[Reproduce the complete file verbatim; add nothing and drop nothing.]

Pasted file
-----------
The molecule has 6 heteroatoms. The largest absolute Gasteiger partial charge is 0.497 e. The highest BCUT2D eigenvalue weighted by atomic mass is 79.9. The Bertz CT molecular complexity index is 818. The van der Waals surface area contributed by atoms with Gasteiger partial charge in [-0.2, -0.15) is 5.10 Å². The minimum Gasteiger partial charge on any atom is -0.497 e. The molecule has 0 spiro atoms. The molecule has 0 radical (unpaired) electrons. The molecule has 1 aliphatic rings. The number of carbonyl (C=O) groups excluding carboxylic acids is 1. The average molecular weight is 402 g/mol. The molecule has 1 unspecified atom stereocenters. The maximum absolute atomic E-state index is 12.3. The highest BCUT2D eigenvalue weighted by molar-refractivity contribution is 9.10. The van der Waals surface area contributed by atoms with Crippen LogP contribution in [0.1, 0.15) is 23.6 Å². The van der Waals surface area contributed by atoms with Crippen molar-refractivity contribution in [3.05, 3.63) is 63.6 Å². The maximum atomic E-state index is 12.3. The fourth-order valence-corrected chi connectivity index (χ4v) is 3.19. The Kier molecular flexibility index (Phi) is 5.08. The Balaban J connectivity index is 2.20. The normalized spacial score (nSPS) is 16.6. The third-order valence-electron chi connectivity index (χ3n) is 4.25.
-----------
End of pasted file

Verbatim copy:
The molecule has 6 heteroatoms. The largest absolute Gasteiger partial charge is 0.497 e. The highest BCUT2D eigenvalue weighted by atomic mass is 79.9. The Bertz CT molecular complexity index is 818. The van der Waals surface area contributed by atoms with Gasteiger partial charge in [-0.2, -0.15) is 5.10 Å². The minimum Gasteiger partial charge on any atom is -0.497 e. The molecule has 0 spiro atoms. The molecule has 0 radical (unpaired) electrons. The molecule has 1 aliphatic rings. The number of carbonyl (C=O) groups excluding carboxylic acids is 1. The average molecular weight is 402 g/mol. The molecule has 1 unspecified atom stereocenters. The maximum absolute atomic E-state index is 12.3. The highest BCUT2D eigenvalue weighted by molar-refractivity contribution is 9.10. The van der Waals surface area contributed by atoms with Crippen LogP contribution in [0.1, 0.15) is 23.6 Å². The van der Waals surface area contributed by atoms with Crippen molar-refractivity contribution in [3.05, 3.63) is 63.6 Å². The maximum atomic E-state index is 12.3. The fourth-order valence-corrected chi connectivity index (χ4v) is 3.19. The Kier molecular flexibility index (Phi) is 5.08. The Balaban J connectivity index is 2.20. The normalized spacial score (nSPS) is 16.6. The third-order valence-electron chi connectivity index (χ3n) is 4.25.